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Heterocyclic Azidinium Salts in Preparative Chemistry.

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New azides of the type RHgN3, with R = cyclopentadienyl,
cyclopropyl, and cyclopentyl, can be synthesized in this way,
as can also the compound (CH&BiN3. As(CH3)3, on the
other hand, like the tetraalkyl compounds of the elements
of Group IV A, is inert towards CJN3; (CH&AsN3, however,
can be obtained by reaction (2).
(CH&AsI
+ AgN3
+
+ (CH~)~AS-N~
AgI
(2)
All the above mentioned organometal azides are monomeric
and nonexplosive. I R and laser-Raman spectra afford information concerning their structures; thus, it is found that
the N3 group is covalently bound and distorted at the a-N
atom. Cyclopropylmercury azide occurs as a mixture of the
cis- and trans isomers, whereas the cyclopropyl ring in liquid
dicyclopropylmercury rotates freely (pseudosymmetry Dmh).
In many cases, organometal thiocyanates are accessible from
alkyl- or arylmetal compounds and dithiocyanogen in
accordance with eq. (3).
RnM + (SCN)l
+ Rn-lM-SCN
+ RSCN
(3)
to form a layer structure; in the latter case the four Te-0
bond lengths vary from 1.88 to 2.19 A.
That the following coordination occurs rather often in the
oxygen compounds of tetravalent tellurium appears to be important: a fourth oxygen atom coordinates to a T e 0 3 pyramid
having three short Te-0 bonds to form a bond whose length
i s about 20% longer than those in the pyramid. This results
in a coordination very close to that which has been described
for the TeO4 group. These “long” Te-0 bonds, which are
obviously much weaker than the short ones, vary greatly in
length and it is difficult to give an upper limit. Examples are
(Ca,Mn,Zn)[TezO5], Fe(OH)[TezOs], and cliffordite.
Compounds of oxygen and hexavalent tellurium exhibit
predominantly octahedral coordination and can undergo
polymerization to double octahedra (in K4[Te206(OH4)] .
7.3 H20) or to infinite chains (as in KITe030HI). A coupling
via corners to form infinite chains has been detected in
K ITe02(0H)31.
Lecture at Gottingen, October 30, 1969
[VB 217 1E1
German version: Angew. Chem. 82, 49 (1970)
[*I Prof. Dr. J. Zemann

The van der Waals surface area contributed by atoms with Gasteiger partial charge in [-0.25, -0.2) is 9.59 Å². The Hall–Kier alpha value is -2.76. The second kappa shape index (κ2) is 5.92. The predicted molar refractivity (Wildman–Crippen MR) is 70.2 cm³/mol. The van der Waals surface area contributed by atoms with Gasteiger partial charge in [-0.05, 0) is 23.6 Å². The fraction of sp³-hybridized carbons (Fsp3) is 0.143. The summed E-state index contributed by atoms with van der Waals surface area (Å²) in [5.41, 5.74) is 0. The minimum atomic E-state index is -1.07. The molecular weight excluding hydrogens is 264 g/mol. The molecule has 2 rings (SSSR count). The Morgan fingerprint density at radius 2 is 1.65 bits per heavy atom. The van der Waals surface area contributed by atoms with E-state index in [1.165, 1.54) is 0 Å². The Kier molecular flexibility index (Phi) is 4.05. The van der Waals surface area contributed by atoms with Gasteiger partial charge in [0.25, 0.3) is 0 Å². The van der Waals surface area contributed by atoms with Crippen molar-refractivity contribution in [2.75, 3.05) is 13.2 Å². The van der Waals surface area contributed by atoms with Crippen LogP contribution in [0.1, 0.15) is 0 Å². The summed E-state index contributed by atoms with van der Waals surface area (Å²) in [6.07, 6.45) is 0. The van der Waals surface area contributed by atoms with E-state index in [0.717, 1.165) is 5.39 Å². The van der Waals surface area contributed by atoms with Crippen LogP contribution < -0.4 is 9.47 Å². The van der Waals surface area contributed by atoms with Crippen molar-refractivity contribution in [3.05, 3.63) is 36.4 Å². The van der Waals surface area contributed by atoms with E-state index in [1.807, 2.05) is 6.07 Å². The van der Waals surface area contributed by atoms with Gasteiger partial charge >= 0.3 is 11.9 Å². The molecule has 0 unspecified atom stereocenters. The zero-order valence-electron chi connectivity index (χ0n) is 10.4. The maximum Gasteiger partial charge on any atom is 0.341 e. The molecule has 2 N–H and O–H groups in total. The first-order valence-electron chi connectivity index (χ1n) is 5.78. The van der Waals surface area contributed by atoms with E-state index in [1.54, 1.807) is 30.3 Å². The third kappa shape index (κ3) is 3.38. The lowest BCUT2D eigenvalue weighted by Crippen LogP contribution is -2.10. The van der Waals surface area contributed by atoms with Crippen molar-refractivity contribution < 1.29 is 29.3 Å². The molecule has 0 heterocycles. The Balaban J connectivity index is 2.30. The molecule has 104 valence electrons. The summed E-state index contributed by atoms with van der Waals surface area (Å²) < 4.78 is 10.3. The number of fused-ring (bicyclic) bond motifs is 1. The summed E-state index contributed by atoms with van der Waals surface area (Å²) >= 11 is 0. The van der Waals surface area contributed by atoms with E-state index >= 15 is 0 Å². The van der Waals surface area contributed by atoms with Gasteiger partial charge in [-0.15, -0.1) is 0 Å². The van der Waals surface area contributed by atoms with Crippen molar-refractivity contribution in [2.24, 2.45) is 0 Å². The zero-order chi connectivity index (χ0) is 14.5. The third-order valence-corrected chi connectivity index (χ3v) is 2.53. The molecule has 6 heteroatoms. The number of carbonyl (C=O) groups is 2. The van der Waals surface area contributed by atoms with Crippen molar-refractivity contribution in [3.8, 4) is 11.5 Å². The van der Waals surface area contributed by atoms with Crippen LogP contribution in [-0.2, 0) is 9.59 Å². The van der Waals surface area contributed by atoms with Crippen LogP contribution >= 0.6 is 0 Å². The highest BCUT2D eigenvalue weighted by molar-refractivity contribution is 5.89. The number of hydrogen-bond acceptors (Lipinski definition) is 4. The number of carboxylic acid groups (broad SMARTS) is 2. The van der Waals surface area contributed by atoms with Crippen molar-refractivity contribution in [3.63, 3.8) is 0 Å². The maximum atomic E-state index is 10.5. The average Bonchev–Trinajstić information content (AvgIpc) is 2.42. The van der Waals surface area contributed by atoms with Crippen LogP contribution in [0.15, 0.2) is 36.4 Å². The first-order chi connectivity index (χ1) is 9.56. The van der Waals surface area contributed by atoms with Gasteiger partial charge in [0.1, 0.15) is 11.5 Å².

They differ considerably in their physical and chemical properties from the corresponding well-known isothiocyanates. We have prepared the previously unknown compounds
(C6H5)2 BSCN (monomer), (CH&dSCN),, ( ‘ C Z H ~ C ~ S C N ) ~ ,
(CZH~OC~SCN),,and (CH3)zBiSCN (degree of association
unknown) by the method shown in reaction (3). In contrast
to the substitution reaction (3), addition of (SCN)z in
accordance with eq. (4) leads exclusively to organometal isothiocyanates.
R3M
+ (SCN)Z
+ R~M(NCS)Z
(4)
As(CH3)3, As(C6&)3, Sb(CH&, and Sb(C&)3 react with
(SCN)2 in this manner (4). In a few cases organometal azides
can be converted into thiocyanates as shown in eq. (5).
2 CH3Hg-N3
+ (SCN)2
+ 2 CH3Hg-SCN
+ 3 Nz
Institut fur Mineralogie and Kristallographie
der Universitat
A-1010 Wien, Dr.-Karl-Lueger-Ring 1 (Austria)
Heterocyclic Azidinium Salts in Preparative
Chemistry
By H . Balli[*I
Heterocyclic azidinium salts (4) [I] have previously been
prepared via the routes (a), (b), and (c)[l,Zl. The N-heteroaromatic compounds pyridine, thiazole, 1,2,4-triazole,
(5)
Lecture at Aachen, October 28, 1969
[VB 216 IEI
German version: Angew. Chem. 82, 48 (1970)
[*I Prof. Dr. K. Dehnicke
Institut fur Anorganische Chemie der Universitat
355 Marburg, Gutenbergstrasse 18 (Germany)
111 Including work carried out in collaborationwith 7‘.Wizemann,
D. Seybold, H . Miiller, J . Miiller, F. Weller, A . Shihada, and
R . Schmitt.
Stereo- and Polymerization Chemistry of Tellurites
and Tellurates in the Solid State
By J. Zemann [*I
The following common features for the coordination and
polymerization chemistry of tellurium can be inferred from
the previously reported crystal structures of tellurites and
tellurates:
With oxygen, tetravalent tellurium forms either a trigonal
OTeO ~ 9 O 5(e.g,
pyramid with dTe-0 N 1.95 8, and
CuTeO3 . 2 HzO and ZnTe03) or a trigonal bipyramid in
which an equatorial corner is unoccupied; the deformation
can be explained, therefore, as being due to occupation of
this “free” corner by a lone pair of eIectrons having large
spatial demands (e.g. tetragonal Te02). Coupling of T e 0 3